gargantuan adj. extremely large.
-ORIGIN C16: from Gargantua, a voracious giant in Rabelais' book of the same name, + an.
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Generation X n. the generation born between the mid 1960s and the mid 1970s, perceived as being disaffected and directionless.
-DERIVATIVES Generation Xer
-ORIGIN from the novel of the same name (1991) by Douglas Coupland.
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Old John: And Other Poems - Thomas E. Brown
Godwottery n. Brit. humorous affectedly archaic or elaborate speech or writing.
-ORIGIN 1930s: from the line 'A garden is a lovesome thing, God wot!', in T. E. Brown's poem My Garden (1876).
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Grinch n. N. Amer. informal a spoilsport or killjoy.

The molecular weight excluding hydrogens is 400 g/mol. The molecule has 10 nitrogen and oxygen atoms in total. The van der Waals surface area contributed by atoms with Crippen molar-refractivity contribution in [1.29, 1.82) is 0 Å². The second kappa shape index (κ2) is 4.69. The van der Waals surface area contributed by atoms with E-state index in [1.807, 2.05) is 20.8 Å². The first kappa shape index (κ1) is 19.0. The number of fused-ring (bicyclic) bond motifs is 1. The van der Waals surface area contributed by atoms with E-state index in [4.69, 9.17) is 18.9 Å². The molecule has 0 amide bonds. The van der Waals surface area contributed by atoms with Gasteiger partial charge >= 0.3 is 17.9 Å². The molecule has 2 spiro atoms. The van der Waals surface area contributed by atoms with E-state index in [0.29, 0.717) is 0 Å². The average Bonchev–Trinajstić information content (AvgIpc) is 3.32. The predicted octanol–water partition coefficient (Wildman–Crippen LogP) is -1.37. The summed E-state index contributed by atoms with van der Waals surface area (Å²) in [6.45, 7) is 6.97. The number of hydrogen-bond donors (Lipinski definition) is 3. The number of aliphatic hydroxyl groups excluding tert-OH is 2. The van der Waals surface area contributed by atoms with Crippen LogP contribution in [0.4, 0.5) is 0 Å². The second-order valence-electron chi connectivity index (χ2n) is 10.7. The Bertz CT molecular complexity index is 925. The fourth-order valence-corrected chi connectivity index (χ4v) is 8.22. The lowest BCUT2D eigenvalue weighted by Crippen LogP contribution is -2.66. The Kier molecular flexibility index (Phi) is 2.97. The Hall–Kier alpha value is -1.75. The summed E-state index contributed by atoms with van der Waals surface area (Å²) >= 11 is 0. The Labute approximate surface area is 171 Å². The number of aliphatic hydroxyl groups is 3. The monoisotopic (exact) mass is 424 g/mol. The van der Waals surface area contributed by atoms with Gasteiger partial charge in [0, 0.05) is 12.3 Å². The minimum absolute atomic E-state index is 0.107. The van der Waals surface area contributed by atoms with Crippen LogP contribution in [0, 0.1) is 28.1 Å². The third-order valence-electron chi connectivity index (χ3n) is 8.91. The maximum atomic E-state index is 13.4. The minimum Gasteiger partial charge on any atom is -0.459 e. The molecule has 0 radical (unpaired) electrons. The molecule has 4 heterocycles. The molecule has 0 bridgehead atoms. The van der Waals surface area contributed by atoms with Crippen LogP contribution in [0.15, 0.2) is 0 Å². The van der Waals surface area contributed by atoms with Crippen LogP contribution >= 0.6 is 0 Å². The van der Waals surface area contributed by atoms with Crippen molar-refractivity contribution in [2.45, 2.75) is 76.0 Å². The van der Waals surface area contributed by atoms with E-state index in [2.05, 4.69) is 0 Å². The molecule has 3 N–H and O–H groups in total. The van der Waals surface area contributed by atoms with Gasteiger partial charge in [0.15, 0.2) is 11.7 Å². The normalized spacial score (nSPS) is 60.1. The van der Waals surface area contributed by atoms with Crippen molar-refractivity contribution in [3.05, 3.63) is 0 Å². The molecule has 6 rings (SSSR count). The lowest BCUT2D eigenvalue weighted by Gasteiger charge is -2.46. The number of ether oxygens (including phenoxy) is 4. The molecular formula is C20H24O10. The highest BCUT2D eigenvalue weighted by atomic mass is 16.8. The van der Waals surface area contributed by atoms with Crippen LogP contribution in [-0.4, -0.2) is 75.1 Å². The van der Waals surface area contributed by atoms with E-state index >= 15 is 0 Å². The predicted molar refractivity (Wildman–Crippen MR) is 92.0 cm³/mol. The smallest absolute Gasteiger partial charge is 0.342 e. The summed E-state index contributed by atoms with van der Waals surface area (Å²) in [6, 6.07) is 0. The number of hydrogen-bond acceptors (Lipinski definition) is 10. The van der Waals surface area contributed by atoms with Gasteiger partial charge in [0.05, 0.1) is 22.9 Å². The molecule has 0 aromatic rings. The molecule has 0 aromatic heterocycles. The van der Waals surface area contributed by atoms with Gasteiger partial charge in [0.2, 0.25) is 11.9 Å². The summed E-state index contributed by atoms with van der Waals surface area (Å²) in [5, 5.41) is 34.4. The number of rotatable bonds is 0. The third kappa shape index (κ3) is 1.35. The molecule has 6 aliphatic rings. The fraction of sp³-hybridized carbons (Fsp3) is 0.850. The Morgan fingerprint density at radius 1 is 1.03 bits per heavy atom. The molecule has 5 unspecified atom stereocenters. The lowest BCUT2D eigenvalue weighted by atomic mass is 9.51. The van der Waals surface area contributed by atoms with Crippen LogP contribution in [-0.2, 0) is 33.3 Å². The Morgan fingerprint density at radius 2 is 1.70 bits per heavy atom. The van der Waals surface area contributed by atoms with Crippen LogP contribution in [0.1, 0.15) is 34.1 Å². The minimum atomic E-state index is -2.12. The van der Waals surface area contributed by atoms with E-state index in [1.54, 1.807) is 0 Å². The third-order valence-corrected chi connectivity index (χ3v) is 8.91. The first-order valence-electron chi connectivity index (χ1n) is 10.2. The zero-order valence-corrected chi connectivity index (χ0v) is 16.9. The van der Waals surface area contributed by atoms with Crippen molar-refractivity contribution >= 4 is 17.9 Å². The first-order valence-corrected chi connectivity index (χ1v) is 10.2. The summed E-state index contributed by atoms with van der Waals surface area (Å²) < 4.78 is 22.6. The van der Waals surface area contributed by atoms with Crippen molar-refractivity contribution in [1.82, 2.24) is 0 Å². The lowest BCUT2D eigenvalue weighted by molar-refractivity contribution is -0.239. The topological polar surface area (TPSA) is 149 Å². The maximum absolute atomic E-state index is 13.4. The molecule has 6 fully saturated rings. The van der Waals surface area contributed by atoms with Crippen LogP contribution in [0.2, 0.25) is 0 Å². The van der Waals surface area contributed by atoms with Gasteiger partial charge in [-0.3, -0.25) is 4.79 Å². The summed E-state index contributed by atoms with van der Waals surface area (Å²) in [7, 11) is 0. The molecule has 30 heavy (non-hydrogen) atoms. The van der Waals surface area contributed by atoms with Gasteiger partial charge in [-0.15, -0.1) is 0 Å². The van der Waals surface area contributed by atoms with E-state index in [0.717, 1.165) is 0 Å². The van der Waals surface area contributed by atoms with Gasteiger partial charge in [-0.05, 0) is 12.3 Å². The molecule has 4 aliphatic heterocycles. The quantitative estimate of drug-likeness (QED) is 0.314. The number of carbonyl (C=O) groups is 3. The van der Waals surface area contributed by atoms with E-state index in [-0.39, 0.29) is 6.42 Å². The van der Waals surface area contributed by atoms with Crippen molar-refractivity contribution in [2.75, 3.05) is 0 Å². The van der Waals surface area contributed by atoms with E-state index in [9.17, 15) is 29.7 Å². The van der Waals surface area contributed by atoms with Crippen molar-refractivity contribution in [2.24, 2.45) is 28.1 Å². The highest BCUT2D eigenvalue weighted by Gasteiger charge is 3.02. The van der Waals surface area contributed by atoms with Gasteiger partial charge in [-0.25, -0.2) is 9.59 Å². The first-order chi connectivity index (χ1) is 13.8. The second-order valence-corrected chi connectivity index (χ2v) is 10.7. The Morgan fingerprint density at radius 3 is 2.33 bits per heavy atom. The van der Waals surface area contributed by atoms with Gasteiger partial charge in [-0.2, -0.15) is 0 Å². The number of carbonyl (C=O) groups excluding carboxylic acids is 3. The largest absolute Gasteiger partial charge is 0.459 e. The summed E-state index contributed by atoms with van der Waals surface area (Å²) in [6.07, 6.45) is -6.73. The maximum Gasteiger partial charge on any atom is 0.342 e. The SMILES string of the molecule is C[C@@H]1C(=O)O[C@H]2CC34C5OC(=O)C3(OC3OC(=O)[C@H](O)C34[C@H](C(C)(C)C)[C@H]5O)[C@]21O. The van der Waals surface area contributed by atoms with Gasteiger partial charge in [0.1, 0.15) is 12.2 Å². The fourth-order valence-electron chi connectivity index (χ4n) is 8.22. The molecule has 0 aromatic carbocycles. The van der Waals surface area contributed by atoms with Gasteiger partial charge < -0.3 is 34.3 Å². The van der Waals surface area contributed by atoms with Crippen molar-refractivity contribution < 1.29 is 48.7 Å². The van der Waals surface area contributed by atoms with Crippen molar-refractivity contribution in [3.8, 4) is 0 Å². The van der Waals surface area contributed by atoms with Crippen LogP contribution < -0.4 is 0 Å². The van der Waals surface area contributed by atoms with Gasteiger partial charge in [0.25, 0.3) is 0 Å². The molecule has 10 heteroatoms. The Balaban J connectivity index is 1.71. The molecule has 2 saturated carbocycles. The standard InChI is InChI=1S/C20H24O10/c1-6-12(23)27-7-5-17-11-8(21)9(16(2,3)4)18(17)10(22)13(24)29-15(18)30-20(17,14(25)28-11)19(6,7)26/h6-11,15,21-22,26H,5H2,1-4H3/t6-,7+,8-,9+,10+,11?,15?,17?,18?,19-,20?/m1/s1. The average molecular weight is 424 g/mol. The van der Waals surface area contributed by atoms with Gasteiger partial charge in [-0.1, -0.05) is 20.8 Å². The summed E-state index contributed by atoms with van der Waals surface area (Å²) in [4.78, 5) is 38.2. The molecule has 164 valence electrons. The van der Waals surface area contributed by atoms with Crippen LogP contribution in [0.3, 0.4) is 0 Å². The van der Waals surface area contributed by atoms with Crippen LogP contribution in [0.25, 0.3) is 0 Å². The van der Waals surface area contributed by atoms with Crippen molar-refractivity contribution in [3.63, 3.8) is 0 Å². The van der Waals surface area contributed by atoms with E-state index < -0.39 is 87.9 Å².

-ORIGIN 1970s: a character in the children's story How the Grinch Stole Christmas by Dr. Suess.
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grok v. (groks, grokking, grokked) US informal understand intuuitively.
-ORIGIN 1960s: invented word.

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The Hobbit - J.R.R. Tolkien
hobbit n. a member of an imaginary race similar to humans, of small size and with hairy feet, in stories by J. R. R. Tolkien.
-ORIGIN 1937: invented by Tolkien in his book The Hobbit, and said by him to mean 'hole-dweller'.
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Holmesian adj. relating to or reminiscent of the expert detective Sherlock Holmes, a character in stories by Sir Arthur Conan Doyle.
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humpty-dumpty n. (pl. humpty-dumpties) informal 1 short fat person 2 a person or thing that once overthrown cannot be restored.
-ORIGIN C18: from the egg-like nursery-rhyme character Humpty-Dumpty, who fell off a wall and cnould not be put together again.
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Jezebel n. a shameless or immoral woman.